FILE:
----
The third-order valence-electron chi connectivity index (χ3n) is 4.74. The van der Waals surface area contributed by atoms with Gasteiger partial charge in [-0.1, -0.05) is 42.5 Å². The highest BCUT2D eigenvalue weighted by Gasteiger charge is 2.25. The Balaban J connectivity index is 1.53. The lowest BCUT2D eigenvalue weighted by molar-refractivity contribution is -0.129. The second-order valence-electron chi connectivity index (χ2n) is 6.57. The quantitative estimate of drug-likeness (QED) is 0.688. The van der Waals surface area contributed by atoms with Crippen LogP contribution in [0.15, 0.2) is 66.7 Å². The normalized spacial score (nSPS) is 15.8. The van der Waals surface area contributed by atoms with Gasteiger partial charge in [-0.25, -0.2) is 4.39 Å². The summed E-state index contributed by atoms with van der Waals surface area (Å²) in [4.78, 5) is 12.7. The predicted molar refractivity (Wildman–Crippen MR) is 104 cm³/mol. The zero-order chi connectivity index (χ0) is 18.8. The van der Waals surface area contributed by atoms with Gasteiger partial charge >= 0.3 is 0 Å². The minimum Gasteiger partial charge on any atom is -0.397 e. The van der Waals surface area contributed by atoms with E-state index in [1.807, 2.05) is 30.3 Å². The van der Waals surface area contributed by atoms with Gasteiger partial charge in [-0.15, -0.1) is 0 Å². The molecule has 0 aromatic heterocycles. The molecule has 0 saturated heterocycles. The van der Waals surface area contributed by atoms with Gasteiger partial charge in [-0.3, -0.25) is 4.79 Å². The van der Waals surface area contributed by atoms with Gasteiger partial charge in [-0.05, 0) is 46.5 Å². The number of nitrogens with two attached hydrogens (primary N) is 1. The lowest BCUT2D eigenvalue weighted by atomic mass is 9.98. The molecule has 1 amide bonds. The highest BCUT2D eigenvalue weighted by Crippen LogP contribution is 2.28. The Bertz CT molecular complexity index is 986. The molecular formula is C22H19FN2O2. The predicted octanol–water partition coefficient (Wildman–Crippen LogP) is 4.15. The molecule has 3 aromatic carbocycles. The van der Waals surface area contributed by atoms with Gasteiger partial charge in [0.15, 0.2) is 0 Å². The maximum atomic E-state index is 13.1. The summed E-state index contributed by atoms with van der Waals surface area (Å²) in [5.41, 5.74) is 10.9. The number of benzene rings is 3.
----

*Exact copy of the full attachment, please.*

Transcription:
The third-order valence-electron chi connectivity index (χ3n) is 4.74. The van der Waals surface area contributed by atoms with Gasteiger partial charge in [-0.1, -0.05) is 42.5 Å². The highest BCUT2D eigenvalue weighted by Gasteiger charge is 2.25. The Balaban J connectivity index is 1.53. The lowest BCUT2D eigenvalue weighted by molar-refractivity contribution is -0.129. The second-order valence-electron chi connectivity index (χ2n) is 6.57. The quantitative estimate of drug-likeness (QED) is 0.688. The van der Waals surface area contributed by atoms with Crippen LogP contribution in [0.15, 0.2) is 66.7 Å². The normalized spacial score (nSPS) is 15.8. The van der Waals surface area contributed by atoms with Gasteiger partial charge in [-0.25, -0.2) is 4.39 Å². The summed E-state index contributed by atoms with van der Waals surface area (Å²) in [4.78, 5) is 12.7. The predicted molar refractivity (Wildman–Crippen MR) is 104 cm³/mol. The zero-order chi connectivity index (χ0) is 18.8. The van der Waals surface area contributed by atoms with Gasteiger partial charge >= 0.3 is 0 Å². The minimum Gasteiger partial charge on any atom is -0.397 e. The van der Waals surface area contributed by atoms with E-state index in [1.807, 2.05) is 30.3 Å². The van der Waals surface area contributed by atoms with Gasteiger partial charge in [-0.15, -0.1) is 0 Å². The molecule has 0 aromatic heterocycles. The molecule has 0 saturated heterocycles. The van der Waals surface area contributed by atoms with Gasteiger partial charge in [-0.3, -0.25) is 4.79 Å². The van der Waals surface area contributed by atoms with Gasteiger partial charge in [-0.05, 0) is 46.5 Å². The number of nitrogens with two attached hydrogens (primary N) is 1. The lowest BCUT2D eigenvalue weighted by atomic mass is 9.98. The molecule has 1 amide bonds. The highest BCUT2D eigenvalue weighted by Crippen LogP contribution is 2.28. The Bertz CT molecular complexity index is 986. The molecular formula is C22H19FN2O2. The predicted octanol–water partition coefficient (Wildman–Crippen LogP) is 4.15. The molecule has 3 aromatic carbocycles. The van der Waals surface area contributed by atoms with Gasteiger partial charge in [0.15, 0.2) is 0 Å². The maximum atomic E-state index is 13.1. The summed E-state index contributed by atoms with van der Waals surface area (Å²) in [5.41, 5.74) is 10.9. The number of benzene rings is 3.